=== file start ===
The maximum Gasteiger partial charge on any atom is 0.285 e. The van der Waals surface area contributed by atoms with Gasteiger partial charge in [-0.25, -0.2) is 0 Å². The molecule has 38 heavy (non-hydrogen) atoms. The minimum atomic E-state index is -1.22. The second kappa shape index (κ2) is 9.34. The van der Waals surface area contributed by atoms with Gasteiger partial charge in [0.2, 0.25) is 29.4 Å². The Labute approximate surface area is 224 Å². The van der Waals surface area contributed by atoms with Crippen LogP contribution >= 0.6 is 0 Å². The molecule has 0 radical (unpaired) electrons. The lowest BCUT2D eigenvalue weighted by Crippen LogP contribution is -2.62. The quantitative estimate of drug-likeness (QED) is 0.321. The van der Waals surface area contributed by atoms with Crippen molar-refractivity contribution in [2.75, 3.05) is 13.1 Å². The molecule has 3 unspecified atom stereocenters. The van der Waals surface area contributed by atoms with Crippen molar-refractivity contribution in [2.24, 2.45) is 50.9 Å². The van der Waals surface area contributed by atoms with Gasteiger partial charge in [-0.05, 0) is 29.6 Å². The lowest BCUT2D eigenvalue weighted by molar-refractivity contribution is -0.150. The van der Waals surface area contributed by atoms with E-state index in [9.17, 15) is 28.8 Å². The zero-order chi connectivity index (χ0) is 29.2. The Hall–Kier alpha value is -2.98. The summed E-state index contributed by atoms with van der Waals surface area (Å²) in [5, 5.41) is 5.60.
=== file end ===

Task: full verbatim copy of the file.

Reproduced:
The maximum Gasteiger partial charge on any atom is 0.285 e. The van der Waals surface area contributed by atoms with Gasteiger partial charge in [-0.25, -0.2) is 0 Å². The molecule has 38 heavy (non-hydrogen) atoms. The minimum atomic E-state index is -1.22. The second kappa shape index (κ2) is 9.34. The van der Waals surface area contributed by atoms with Gasteiger partial charge in [0.2, 0.25) is 29.4 Å². The Labute approximate surface area is 224 Å². The van der Waals surface area contributed by atoms with Crippen LogP contribution >= 0.6 is 0 Å². The molecule has 0 radical (unpaired) electrons. The lowest BCUT2D eigenvalue weighted by Crippen LogP contribution is -2.62. The quantitative estimate of drug-likeness (QED) is 0.321. The van der Waals surface area contributed by atoms with Crippen molar-refractivity contribution in [2.75, 3.05) is 13.1 Å². The molecule has 3 unspecified atom stereocenters. The van der Waals surface area contributed by atoms with Crippen molar-refractivity contribution in [2.24, 2.45) is 50.9 Å². The van der Waals surface area contributed by atoms with Gasteiger partial charge in [-0.05, 0) is 29.6 Å². The lowest BCUT2D eigenvalue weighted by molar-refractivity contribution is -0.150. The van der Waals surface area contributed by atoms with E-state index in [9.17, 15) is 28.8 Å². The zero-order chi connectivity index (χ0) is 29.2. The Hall–Kier alpha value is -2.98. The summed E-state index contributed by atoms with van der Waals surface area (Å²) in [5, 5.41) is 5.60.